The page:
1. Assonance: Assonance is the repetition of vowel sounds in the same line such as the sound of /e/ and /o/ in “You will love again the stranger who was yourself” and the sound of /o/ in “for another, who knows you by heart.”
  2. Alliteration: Alliteration is the repetition of consonant sounds in the same line such as the sound of /t/ in “The time will come” and /g/ sound in “Give wine. Give bread. Give back your heart.”
  3. Consonance: Consonance is the repetition of consonant sounds in the same line such as the sound of /r/ in “at your own door, in your own mirror” and the sound of /t/ in “Take down the love letters from the bookshelf.”
  4. Enjambment: It is defined as a thought in verse that does not come to an end at a line break; rather, it rolls over to the next line. For example;

Give wine. Give bread. Give back your heart
to itself, to the stranger who has loved you
all your life, whom you ignored
for another, who knows you by heart.”

  1. Irony: Irony is a figure of speech in which words are used in such a way that their intended meaning is different from the actual meaning. The writer has used this device in the opening stanza of the poem while talking about self-recognition such as “You will love again the stranger who was yourself.”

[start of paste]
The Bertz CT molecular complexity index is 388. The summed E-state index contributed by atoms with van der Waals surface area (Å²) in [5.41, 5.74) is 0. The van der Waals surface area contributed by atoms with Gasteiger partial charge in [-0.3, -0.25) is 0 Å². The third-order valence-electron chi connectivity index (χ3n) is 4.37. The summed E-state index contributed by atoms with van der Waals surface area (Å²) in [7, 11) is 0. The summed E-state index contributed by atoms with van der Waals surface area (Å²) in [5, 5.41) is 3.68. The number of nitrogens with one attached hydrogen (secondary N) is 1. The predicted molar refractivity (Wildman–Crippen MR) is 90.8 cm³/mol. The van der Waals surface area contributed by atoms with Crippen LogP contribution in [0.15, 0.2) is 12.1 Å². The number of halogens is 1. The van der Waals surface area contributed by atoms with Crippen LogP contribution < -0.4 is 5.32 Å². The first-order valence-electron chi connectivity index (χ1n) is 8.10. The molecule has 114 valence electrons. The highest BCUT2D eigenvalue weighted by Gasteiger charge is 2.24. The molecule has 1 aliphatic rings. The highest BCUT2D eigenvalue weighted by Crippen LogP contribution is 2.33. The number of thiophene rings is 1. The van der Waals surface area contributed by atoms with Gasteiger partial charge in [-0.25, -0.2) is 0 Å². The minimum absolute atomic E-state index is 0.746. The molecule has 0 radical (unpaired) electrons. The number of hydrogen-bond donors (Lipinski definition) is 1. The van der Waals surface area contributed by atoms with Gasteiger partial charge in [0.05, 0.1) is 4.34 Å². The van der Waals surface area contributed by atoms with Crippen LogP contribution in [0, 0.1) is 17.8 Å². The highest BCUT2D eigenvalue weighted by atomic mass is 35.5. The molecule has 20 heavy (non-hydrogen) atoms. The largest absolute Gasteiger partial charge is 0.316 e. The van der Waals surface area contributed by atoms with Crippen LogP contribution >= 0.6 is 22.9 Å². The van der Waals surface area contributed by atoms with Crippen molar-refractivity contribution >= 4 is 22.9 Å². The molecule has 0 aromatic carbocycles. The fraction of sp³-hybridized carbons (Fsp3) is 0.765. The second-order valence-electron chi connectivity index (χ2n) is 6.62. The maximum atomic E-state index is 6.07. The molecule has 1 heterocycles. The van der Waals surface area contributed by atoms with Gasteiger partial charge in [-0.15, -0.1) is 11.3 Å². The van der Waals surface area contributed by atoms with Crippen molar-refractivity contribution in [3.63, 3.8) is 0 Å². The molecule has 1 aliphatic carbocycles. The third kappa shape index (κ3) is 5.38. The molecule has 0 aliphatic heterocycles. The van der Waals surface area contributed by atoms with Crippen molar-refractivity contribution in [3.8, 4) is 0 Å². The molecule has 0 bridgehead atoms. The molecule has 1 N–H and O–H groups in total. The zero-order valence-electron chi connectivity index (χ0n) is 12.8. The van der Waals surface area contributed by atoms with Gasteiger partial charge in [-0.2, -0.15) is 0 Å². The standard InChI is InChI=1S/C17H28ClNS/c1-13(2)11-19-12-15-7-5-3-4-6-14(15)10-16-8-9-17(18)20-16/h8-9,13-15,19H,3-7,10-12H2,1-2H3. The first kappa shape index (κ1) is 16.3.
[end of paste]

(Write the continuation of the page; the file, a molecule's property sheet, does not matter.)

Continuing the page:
2. Imagery: Imagery is used to make readers perceive things involving their five senses. Derek Walcott has used imagery in this poem such as “Give wine. Give bread. Give back your heart”, “peel your own image from the mirror” and “and each will smile at the other’s welcome.”
  3. Metaphor: It is a figure of speech in which an implied comparison is made between the objects that are different. The poem shows the use of extended metaphors of love, happiness, and realization.
  4. Symbolism: Symbolism is using symbols to signify ideas and qualities, giving them symbolic meanings that are different from literal meanings. The poem shows the use of the symbols of loving the inner self as the signs of peace and prosperity.

Analysis of Poetic Devices Used in “Love after Love”

Poetic and literary devices are the same, but a few are used only in poetry. Here is the analysis of some of the poetic devices used in this poems.

  1. Diction: The poem shows descriptive diction having metaphors.
  2. Free Verse: Free verse is a type of poetry that does not contain patterns of rhyme or meter. This is a free verse poem with no strict rhyme or meter.
  3. Tercet: A tercet is a three-lined stanza borrowed from Biblical Hebrew poetry. Here, the second and third stanzas are tercets.
  1. Stanza: A stanza is a poetic form of some lines. There are three stanzas in this poem with each comprising a different number of verses.

Quotes to be Used

These lines are useful to use while talking about the uniqueness everyone possesses. It can be used in motivational speeches to spread awareness about self-confidence and self-appraisal.

“You will love again the stranger who was yourself.
Give wine. Give bread. Give back your heart
to itself, to the stranger who has loved you.”